Nothing ruins a photo quite like elements that don't belong in the photo.

We're so quick to whip out our iPhone and take a snapshot. Instagram is full of young women who do that in their bathrooms, complete with the mess they haven't cleaned up yet. Maybe they can't look past their own image in the mirror, but the rest of us can.

Take some time to think about your composition. Eliminate anything that doesn't help or support your subject. Get rid of hot spots, bright lights, dirty laundry, messy beds, tourists wandering in the background, etc.

Does this mean it takes longer to get a photo?

Damn right, Skippy. Just like we do with the big cameras. The size of your camera doesn't matter. It's the quality of the image you provide that makes a difference. To get that quality, you have to scrutinize your subject AND the background. Sometimes that means waiting and sometimes it means moving.

Do what it takes to get a great photo, and you'll improve your odds of getting a great photo.

7: Use Different Perspectives

When we talk about perspective, we're discussing the point of view from your iPhone's camera. High, low, left or right.

We walk around all day long and see things from the same perspective – the height of our eyes. It's boring.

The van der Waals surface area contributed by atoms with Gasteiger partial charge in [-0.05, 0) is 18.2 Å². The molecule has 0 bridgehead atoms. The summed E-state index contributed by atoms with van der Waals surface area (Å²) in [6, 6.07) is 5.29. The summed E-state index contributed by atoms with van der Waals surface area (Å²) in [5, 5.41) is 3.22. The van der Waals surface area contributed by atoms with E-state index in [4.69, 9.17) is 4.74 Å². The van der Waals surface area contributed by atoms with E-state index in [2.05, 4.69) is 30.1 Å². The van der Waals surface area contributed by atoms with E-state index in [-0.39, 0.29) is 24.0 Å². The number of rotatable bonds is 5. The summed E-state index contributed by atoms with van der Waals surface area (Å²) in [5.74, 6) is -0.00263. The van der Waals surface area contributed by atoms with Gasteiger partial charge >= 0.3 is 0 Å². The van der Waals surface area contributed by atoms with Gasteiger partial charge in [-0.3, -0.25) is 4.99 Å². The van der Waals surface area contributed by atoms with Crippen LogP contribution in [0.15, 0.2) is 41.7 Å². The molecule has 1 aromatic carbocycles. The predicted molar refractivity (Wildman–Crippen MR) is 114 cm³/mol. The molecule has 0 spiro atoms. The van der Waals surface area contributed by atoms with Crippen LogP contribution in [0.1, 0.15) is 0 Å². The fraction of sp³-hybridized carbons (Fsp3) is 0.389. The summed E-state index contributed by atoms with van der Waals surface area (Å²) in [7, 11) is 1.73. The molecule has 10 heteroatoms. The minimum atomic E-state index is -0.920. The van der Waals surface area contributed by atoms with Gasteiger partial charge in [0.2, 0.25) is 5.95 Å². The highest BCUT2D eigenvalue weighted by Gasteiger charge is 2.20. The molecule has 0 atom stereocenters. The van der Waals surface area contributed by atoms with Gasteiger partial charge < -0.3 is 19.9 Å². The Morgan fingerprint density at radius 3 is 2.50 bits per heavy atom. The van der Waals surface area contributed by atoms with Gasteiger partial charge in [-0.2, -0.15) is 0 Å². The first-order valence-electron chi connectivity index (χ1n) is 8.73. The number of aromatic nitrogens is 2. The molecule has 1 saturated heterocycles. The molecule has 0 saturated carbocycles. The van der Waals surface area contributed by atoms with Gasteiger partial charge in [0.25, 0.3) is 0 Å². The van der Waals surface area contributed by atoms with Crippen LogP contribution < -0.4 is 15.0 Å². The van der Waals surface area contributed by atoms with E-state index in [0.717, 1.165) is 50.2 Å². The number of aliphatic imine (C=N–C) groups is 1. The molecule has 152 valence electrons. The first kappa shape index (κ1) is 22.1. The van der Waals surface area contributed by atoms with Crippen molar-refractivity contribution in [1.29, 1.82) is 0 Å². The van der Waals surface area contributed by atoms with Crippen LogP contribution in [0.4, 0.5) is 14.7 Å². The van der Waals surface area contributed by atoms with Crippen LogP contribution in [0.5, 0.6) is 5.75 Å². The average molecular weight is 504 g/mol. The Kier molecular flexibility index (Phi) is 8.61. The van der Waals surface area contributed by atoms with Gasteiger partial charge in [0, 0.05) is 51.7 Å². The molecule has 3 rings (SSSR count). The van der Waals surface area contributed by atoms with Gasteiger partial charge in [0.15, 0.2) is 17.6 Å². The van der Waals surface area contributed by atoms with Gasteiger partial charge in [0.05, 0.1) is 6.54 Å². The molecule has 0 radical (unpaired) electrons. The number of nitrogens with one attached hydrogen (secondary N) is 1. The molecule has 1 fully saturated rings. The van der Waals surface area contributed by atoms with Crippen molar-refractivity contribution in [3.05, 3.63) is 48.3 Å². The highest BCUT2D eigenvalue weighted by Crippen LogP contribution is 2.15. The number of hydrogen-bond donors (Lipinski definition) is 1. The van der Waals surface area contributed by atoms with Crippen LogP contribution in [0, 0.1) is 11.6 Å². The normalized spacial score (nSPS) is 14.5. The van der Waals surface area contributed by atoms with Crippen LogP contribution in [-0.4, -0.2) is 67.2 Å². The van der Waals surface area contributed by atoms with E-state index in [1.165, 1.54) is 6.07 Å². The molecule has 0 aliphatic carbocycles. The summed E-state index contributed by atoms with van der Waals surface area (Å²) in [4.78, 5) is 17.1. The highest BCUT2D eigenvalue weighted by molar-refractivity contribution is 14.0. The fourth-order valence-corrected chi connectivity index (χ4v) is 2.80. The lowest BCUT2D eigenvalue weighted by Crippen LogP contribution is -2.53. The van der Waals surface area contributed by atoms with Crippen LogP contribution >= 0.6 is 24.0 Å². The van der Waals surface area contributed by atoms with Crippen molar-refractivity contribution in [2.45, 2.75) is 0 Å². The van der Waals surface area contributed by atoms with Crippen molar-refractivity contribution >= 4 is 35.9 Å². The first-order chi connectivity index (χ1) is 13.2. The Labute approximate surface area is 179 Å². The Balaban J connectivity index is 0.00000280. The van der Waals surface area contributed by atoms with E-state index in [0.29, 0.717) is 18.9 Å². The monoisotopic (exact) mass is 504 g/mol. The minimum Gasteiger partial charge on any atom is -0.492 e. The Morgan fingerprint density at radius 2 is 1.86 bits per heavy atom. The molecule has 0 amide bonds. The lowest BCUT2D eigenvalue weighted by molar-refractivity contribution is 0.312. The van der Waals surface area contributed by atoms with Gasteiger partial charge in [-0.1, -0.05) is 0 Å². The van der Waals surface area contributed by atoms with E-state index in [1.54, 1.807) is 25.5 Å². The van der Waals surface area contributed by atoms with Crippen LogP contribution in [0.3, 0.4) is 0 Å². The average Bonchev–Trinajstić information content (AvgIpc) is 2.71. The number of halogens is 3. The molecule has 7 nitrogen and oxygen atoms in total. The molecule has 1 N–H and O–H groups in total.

Try shooting from a small child's perspective. The view looks like a different world, and it's a memory that's tucked deep back in our memories. Everyone looks so tall. Some things that adults don't even notice are right in front of your face when you're five years old.

What about a bird's eye perspective? Imagine looking down on your subject instead of straight at it.

Some old advice I got years ago can help you with finding new perspectives.

If you want to take an interesting photo, put your camera in an interesting place.Click To Tweet

You can hold your iPhone overhead and get a shot of a crowd, or just get a view that no one in the crowd can actually see very well.

Try moving your camera around instead of just holding it in front of your news. Work your composition from either side of your subject. Basically, move the thing around as you take photos.

8: Get Some Post Processing Apps

Let's give Apple some credit. They covered the basics with the Camera and Photos app. There are rudimentary tools to tweak your photos after the shot.

Of course, we can do better than rudimentary.

Start with the Lightroom CC mobile app. Not only does it allow you to adjust your exposure settings while taking photos, but it gives you the power of Lightroom to process your photos. If you have a Creative Cloud subscription, you can sync your photo library to & from your iPhone. That's like having a portfolio in your pocket.

Check out Proshot. It's another app that gives you manual control over your iPhone camera. Adjust your own exposure, take some time-lapse photos or create a video. There's a slow motion setting that makes it easy to work with different frame rates available with resolutions from 720, 1080 or 4K.

Photo Pills is a great tool for calculating the angle of the sun, your depth of field, hyperlocal distance and much more.